Or are you wondering if they're completely filling the tank?

    Are you talking about what the gauge on the tank actually indicates?

    I don't get the confusion.

    As with any other liquid fuel you pay by volume when you fill up, and rarely meter it with any precision as it comes out of the tank. The stuff is measured as a liquid, just as any other liquid. You pay for what they put into the tank, no more, no less, and the guy charging you has no idea whether, when, & how you used the tank previoiusly, only the volume that the tank can take-in from his metered dispensing equipment at the legal safe pressure.

    The cannisters are fitted gauges that work via the vapor pressure in the tank, not volume. Overfilling a tank is hazardous if there isn't at least some vapor bubble for the liquid propane to expand into as it's volume increases with temperature heating up in the sun, etc. If it were 100% full with liquid propane heating up in the sun could cause the cannister to burst. While it's physically possible to over-fill the tank, the gauge is there to let you know when you've hit the safe fill-pressure limit for the cannister for the fuel type, and when it's nearly empty. They are not super-precision instruments, and don't measure volume, only pressure.
  8. DonL

    DonL Jack of all trades

    Messages:
    3,812
    Location:
    Houston, TX


    If it has gas in it, and you have paid for it, Post pictures. No need for it to go to waste.
  9. GG_Mass

    GG_Mass Member

    Messages:
    49
    Location:
    Massachusetts
    Here's a picture, I think it's a good angel.
    Let's see if I'm getting this right. (I'm playing a bit dumb, A. Because I am, B. Because it may help other dummies that may read this thread one day. )
    Red-Area in question
    Gray- The parts that were placed by the gas company, and the silver round part is the one that needs a 'special tool' in order to be removed.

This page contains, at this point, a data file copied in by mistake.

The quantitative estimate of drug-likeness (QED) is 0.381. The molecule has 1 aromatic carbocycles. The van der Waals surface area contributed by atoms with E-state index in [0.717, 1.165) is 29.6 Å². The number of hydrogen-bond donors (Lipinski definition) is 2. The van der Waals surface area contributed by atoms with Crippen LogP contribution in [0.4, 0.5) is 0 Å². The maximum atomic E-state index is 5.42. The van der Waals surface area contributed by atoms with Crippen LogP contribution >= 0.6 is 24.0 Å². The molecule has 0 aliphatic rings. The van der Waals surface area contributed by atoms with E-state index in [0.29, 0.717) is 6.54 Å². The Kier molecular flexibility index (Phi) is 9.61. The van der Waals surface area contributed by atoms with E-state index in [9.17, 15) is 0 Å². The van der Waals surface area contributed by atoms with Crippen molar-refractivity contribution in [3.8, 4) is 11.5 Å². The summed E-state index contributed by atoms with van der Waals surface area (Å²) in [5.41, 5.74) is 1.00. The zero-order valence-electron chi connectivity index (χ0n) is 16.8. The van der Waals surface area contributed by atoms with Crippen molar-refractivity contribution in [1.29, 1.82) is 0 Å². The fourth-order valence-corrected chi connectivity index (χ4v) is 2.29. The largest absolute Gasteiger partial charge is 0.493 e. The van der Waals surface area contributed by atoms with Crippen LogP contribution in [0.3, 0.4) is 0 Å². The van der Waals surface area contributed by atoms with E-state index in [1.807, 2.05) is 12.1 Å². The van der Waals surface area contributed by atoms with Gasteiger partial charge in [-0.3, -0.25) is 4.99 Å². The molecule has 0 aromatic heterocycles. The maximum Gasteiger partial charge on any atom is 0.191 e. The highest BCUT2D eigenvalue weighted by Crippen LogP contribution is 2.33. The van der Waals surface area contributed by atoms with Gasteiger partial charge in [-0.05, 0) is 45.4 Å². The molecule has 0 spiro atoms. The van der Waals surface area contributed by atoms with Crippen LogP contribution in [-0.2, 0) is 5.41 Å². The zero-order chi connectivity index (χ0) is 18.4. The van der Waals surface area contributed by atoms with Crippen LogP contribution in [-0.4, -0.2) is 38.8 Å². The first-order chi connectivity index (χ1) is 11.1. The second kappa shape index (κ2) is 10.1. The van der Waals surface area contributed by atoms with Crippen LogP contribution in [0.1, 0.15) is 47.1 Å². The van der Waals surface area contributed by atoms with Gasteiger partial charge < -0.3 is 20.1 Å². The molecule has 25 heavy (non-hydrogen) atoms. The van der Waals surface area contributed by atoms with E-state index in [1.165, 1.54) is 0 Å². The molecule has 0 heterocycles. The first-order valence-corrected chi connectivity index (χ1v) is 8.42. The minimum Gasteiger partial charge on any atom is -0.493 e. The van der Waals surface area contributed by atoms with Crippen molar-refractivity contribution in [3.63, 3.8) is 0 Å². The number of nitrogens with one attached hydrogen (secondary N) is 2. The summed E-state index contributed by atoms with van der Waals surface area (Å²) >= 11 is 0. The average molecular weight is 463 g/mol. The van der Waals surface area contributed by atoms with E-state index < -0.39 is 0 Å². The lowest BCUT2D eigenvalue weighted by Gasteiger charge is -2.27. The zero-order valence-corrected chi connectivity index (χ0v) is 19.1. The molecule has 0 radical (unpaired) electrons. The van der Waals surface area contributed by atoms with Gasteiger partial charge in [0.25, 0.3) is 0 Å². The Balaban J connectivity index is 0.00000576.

Blue- The part that will eventually need to enter or 'connect' to the tank, after the parts in the gray are will be removed.

    True/False ?

    Attached Files:

  10. Tom Sawyer

    Tom Sawyer In the Trades

    Messages:
    3,060
    Location:
    Maine
    Grab hold of the thin copper tube and pull. It will move because the POL fitting has been removed from the tank valve and capped with that yellow plastic cap. The silver looking thing that is installed in the tank valve is the plug. You need a special key to remove it. The gas in the tank has been paid for by the previous owner but the tank is owned by the gas company and their contract allows them to keep you from using their tank without signing a contract with them so unless you do that you won't have access to the gas in their tank even though you paid for it. I hope that clears this up.
  11. GG_Mass

    GG_Mass Member

    Messages:
    49
    Location:
    Massachusetts
    Yes, this certainly clears it up. It's a decision I'll have to make.
    Thanks for all the help.
  12. hj

    hj Moderator & Master Plumber Staff Member

    Messages:
    26,263
    Location:
    Cave Creek, Arizona
    quote; Thats a plug the gas company installs. You have to call them to remove it so they can charge you for the gas.

    The "gas company" does not install a plug which has to be removed. They charge you for the gas when they FILL the tank.
  13. DonL

    DonL Jack of all trades

    Messages:
    3,812
    Location:
    Houston, TX

    The Head of a bolt ?
  14. Tom Sawyer

    Tom Sawyer In the Trades

    Messages:
    3,060
    Location:
    Maine
    Sorry HJ, but yes they do. Its standard procedure when a home is vacated or the customer owes them money. They do indeed charge you when you fill the tank but thats a different issue. I know this because I have installed more of those plugs than I care to recall over the years. They do it to keep unauthorized people from using their equipment.

    Don L, Nope a bolt won't take it off and truthfully, if you mess with it you run the risk of distorting the brass valve and then the POL fitting won't seat properly.